One of the first things you learn in law school is about the multiplicity of legal systems: almost every distinct independent/autonomous region operates under their own set of laws. This concept naturally applies to construction law as well. Ontario’s Construction Act is only one of a plethora of different legal regimes governing construction law and lien rights. In Canada, each province has individual versions of construction/mechanics/builders lien acts. While these acts are more or less the same, each province’s legislation has distinct features (such as British Columbia’s express law disallowing any construction liens being registered if the lien amount is less than $200.00)[1].

 

Outside of Canada, there are even more diverse and unique lien legislations in each respective state and region – each adapting to the particular circumstances, contexts, and traditions of that region. For the purposes of this blog, I invite the readers to turn their attention to the lien legislation of the State of Michigan in the United States of America.

 

Michigan Construction Lien Act

Enacted in 1980, the Michigan Construction Lien Act (“MCLA”) contains many components similar to the Construction Act. It provides a basic framework that addresses lienability[2], preservation of lien rights, [3] and subsequent expiration of liens rights.[4] Naturally, the wording and flow of this statute is vastly different than the framework established by the Construction Act.

 

In the present piece, I would like to address attention to a feature radically different from the Construction Act: the MCLA has specific requirements pertaining to construction liens on residential properties. Particularly, it only allows contractors who are licensed with a regulatory body to “record” a construction lien against said residential properties.

 

Licensed Contractors

Pursuant to Section 114 of the MCLA,

 

Sec. 114. A contractor does not have a right to a construction lien on the interest of an owner or lessee in a residential structure unless the contractor has provided an improvement to the residential structure under a written contract between the owner or lessee and the contractor and any amendments or additions to the contract are also in writing. The contract required under this section shall contain a statement, in type no smaller than that of the body of the contract, stating all of the following:

(a) That a residential builder or a residential maintenance and alteration contractor is required to be licensed under article 24 of the occupational code, 1980 PA 299, MCL 339.2401 to 339.2412…

(b) If the contractor is required to be licensed to provide the contracted improvement, that the contractor is licensed and the contractor’s license number.

 

Based on Section 114, the MCLA creates two requirements in order for contractors to register residential liens: 1) there has to be an explicit and written contract, meaning that there cannot be oral or napkin-based agreements, and 2) the contract must contain a statement outlining evidence that the residential builder is licensed.

 

The consequences of breaching these sections are severe. Section 114(a) of the MCLA provides that, where a lien is registered by someone who was not licensed, the owner of a residential property may bring a motion to discharge the lien.[5] The unlicensed lien claimant would further be responsible to pay the owner’s actual costs on a full indemnity basis for any steps taken to remove the lien.[6] These provisions raise important inquiries into the purpose and effectiveness of requiring residential lien claimants to be licensed prior to being permitted to preserve their lien.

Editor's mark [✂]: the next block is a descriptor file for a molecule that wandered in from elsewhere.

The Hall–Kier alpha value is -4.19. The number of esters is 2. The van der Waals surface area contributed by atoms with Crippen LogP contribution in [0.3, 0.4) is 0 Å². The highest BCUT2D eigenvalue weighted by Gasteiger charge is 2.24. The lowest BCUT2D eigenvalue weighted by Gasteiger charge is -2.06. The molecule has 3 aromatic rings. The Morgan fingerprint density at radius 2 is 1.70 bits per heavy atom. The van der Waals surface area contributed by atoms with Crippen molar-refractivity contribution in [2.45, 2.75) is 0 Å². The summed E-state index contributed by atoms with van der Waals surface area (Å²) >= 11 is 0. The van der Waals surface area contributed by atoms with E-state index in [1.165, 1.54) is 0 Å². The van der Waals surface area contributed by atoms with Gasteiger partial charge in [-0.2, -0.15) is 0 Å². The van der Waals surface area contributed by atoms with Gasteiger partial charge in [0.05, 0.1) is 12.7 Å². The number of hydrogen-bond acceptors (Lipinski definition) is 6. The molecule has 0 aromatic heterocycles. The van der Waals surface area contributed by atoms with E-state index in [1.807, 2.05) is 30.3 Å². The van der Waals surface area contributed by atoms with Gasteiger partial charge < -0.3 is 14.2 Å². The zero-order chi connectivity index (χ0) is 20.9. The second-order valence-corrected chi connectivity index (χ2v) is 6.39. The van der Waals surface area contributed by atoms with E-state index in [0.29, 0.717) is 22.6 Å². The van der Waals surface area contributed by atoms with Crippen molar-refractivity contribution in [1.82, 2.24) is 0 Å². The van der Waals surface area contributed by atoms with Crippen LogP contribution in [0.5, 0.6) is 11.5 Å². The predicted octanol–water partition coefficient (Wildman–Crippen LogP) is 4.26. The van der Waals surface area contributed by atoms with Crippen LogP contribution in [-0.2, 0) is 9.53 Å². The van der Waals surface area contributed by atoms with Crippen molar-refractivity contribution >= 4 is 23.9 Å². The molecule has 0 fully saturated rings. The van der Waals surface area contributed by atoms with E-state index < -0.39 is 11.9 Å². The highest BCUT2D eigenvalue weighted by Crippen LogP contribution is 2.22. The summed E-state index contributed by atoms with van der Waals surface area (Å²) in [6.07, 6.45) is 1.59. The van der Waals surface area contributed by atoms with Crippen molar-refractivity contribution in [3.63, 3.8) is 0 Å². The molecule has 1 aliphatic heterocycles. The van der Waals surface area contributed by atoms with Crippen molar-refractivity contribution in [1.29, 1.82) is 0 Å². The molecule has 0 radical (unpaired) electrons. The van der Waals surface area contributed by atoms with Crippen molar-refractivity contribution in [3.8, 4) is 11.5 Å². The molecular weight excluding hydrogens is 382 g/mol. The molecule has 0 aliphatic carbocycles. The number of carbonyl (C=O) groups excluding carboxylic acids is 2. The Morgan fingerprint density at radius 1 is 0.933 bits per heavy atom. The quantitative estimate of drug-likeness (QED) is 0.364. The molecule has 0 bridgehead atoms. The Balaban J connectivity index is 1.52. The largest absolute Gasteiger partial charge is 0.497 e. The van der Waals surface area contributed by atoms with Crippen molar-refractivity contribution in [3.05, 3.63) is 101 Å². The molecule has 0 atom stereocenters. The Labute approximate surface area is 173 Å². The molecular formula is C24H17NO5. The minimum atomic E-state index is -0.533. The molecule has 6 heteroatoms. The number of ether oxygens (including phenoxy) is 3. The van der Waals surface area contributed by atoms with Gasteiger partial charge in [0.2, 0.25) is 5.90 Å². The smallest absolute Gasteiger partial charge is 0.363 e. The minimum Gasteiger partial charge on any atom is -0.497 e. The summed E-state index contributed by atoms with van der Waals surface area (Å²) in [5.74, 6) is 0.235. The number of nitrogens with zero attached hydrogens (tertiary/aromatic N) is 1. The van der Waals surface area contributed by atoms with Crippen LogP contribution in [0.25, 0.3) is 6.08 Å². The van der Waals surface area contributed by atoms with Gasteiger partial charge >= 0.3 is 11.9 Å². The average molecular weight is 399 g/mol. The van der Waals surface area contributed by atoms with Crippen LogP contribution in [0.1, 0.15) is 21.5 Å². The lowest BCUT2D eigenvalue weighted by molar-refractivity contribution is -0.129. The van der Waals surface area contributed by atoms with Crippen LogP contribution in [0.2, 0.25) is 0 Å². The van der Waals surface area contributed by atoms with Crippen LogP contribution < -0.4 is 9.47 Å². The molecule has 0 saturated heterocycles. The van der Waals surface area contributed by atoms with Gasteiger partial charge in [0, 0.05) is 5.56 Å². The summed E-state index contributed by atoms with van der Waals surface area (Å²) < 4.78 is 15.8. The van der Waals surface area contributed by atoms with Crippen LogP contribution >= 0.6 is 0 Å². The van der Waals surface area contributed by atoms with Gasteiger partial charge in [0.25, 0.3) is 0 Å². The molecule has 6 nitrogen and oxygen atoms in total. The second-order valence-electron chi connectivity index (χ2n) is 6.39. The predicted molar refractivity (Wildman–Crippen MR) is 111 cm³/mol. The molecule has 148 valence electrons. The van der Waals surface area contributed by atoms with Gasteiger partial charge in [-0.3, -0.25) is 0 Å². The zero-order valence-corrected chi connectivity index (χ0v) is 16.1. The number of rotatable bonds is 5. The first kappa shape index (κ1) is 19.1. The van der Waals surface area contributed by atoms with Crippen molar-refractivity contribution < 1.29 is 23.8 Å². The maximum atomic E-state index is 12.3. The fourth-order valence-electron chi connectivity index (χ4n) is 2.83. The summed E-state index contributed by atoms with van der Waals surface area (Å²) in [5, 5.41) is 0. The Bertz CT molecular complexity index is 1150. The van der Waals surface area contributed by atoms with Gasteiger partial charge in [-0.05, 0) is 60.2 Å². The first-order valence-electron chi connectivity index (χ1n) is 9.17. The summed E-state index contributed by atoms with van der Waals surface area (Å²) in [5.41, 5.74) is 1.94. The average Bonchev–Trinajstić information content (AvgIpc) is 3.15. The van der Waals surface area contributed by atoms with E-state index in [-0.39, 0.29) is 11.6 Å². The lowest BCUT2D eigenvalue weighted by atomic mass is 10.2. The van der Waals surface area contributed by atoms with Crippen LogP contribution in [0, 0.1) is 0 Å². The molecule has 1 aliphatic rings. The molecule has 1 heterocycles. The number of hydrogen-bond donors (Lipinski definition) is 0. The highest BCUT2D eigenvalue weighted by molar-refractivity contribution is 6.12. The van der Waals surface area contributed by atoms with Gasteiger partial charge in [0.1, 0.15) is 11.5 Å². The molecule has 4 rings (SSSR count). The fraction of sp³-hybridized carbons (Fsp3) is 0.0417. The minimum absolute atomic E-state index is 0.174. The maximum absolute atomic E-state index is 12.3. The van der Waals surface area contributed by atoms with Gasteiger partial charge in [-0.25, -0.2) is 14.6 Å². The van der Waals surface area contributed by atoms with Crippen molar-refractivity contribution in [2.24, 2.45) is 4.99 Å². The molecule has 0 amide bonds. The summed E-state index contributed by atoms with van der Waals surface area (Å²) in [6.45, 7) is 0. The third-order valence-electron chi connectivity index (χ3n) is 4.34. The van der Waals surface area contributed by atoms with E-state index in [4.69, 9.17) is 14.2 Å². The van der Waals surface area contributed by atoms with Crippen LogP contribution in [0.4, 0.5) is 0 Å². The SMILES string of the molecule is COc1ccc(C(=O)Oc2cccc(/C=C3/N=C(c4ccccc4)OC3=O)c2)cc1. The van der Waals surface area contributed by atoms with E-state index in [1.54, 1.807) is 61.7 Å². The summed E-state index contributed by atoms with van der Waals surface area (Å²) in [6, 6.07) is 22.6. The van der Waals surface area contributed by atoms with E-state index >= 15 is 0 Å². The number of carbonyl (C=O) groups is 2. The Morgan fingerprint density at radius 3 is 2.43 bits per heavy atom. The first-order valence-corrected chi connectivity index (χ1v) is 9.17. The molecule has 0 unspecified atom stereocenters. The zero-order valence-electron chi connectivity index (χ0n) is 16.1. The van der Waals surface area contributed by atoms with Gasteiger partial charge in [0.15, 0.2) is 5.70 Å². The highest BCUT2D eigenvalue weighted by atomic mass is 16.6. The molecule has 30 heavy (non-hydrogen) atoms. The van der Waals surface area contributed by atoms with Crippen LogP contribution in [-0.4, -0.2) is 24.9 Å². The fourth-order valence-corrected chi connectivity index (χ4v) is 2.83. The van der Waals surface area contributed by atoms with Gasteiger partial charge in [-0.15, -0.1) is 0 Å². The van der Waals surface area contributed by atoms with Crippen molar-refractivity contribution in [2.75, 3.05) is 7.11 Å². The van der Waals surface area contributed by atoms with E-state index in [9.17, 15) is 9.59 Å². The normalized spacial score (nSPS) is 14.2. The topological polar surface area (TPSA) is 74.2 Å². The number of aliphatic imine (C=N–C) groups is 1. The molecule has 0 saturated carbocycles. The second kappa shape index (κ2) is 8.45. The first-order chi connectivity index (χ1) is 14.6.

The licensing process in Michigan creates a regulatory oversight and further requires specific conduct from licensees (such as good moral character and proof of competence).[7] In issuing and renewing licenses, Michigan also requires that residential builders must have financial stability to maintain their license.[8] The licensing authority as has a mechanism to take complaints from the general public, which complaints may result in builders losing their license.[9] Accordingly, it is plausible that this licensing process weeds out potential vexatious and frivolous liens as well as discourages claimants from improperly liening or closing down their companies in face of counterclaims (such as happens every now and then in Ontario).

 

Conclusion

Aside from those of us that have an academic interest in construction law, observing and inquiring into other lien regimes helps fill gaps and improve our own laws. This one segment from the MCLA offers insight into solution for Ontario’s own construction community. In Ontario, it is not uncommon for homeowners to receive liens from inexperienced/unprofessional contractors who register arbitrary liens, which they either do not pursue or close down shop after enforcement proceedings fail. Given the recent adapting of prompt payment and interim adjudication from the United Kingdom regime, who knows where the law may take us in the future.

 

The foregoing is for informational purposes only and should in no way be relied upon as legal advice. If you have any further questions, or would like to schedule an appointment for legal advice tailored to your circumstances and business, please contact me at [email protected].

 

[1] Builders Lien Act, SBC 1997, c. 45, s. 17.

[2] Michigan Construction Lien Act, Act 570 of 1980, s. 103(1) [“MCLA”].

[3] Ibid, s. 108(2)(f).

[4] Ibid, s. 111(1).

[5] Ibid, s. 114a(1).

[6] Ibid, s. 114a(2).

[7] Occupation Code (Excerpt), Act 299 of 1980, s. 2404.

[8] Ibid, s. 2404c(b).

[9] Ibid, s.2411.